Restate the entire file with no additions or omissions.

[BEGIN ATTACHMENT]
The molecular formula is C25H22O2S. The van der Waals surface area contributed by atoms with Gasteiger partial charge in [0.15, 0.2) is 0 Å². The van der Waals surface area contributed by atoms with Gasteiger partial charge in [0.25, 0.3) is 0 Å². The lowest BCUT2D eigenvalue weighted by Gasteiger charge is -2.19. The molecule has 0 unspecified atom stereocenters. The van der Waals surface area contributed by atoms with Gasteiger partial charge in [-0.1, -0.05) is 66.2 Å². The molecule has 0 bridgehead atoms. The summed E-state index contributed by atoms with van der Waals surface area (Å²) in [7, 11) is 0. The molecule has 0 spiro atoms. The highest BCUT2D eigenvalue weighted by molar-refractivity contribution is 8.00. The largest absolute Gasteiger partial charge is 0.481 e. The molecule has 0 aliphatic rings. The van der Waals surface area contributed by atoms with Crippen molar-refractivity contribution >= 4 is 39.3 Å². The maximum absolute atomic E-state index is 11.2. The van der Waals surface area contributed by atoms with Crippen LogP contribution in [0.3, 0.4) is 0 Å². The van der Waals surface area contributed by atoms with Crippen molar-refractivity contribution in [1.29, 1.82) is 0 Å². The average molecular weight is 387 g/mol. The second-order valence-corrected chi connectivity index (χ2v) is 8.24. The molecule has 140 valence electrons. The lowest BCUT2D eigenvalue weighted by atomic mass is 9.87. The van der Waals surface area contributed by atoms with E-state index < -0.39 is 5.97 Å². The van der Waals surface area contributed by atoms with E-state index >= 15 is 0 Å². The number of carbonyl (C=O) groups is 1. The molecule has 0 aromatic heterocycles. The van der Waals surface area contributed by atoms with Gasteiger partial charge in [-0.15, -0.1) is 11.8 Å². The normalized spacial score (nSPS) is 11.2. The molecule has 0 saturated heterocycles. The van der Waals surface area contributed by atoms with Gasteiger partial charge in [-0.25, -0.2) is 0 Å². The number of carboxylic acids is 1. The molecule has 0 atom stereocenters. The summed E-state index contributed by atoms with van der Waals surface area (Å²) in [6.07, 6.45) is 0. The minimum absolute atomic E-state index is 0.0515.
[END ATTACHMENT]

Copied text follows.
The molecular formula is C25H22O2S. The van der Waals surface area contributed by atoms with Gasteiger partial charge in [0.15, 0.2) is 0 Å². The van der Waals surface area contributed by atoms with Gasteiger partial charge in [0.25, 0.3) is 0 Å². The lowest BCUT2D eigenvalue weighted by Gasteiger charge is -2.19. The molecule has 0 unspecified atom stereocenters. The van der Waals surface area contributed by atoms with Gasteiger partial charge in [-0.1, -0.05) is 66.2 Å². The molecule has 0 bridgehead atoms. The summed E-state index contributed by atoms with van der Waals surface area (Å²) in [7, 11) is 0. The molecule has 0 spiro atoms. The highest BCUT2D eigenvalue weighted by molar-refractivity contribution is 8.00. The largest absolute Gasteiger partial charge is 0.481 e. The molecule has 0 aliphatic rings. The van der Waals surface area contributed by atoms with Crippen molar-refractivity contribution >= 4 is 39.3 Å². The maximum absolute atomic E-state index is 11.2. The van der Waals surface area contributed by atoms with Crippen LogP contribution in [0.3, 0.4) is 0 Å². The van der Waals surface area contributed by atoms with Crippen molar-refractivity contribution in [1.29, 1.82) is 0 Å². The average molecular weight is 387 g/mol. The second-order valence-corrected chi connectivity index (χ2v) is 8.24. The molecule has 140 valence electrons. The lowest BCUT2D eigenvalue weighted by atomic mass is 9.87. The van der Waals surface area contributed by atoms with E-state index < -0.39 is 5.97 Å². The van der Waals surface area contributed by atoms with E-state index >= 15 is 0 Å². The number of carbonyl (C=O) groups is 1. The molecule has 0 aromatic heterocycles. The van der Waals surface area contributed by atoms with Gasteiger partial charge in [-0.15, -0.1) is 11.8 Å². The normalized spacial score (nSPS) is 11.2. The molecule has 0 saturated heterocycles. The van der Waals surface area contributed by atoms with Gasteiger partial charge in [-0.25, -0.2) is 0 Å². The number of carboxylic acids is 1. The molecule has 0 atom stereocenters. The summed E-state index contributed by atoms with van der Waals surface area (Å²) in [6.07, 6.45) is 0. The minimum absolute atomic E-state index is 0.0515.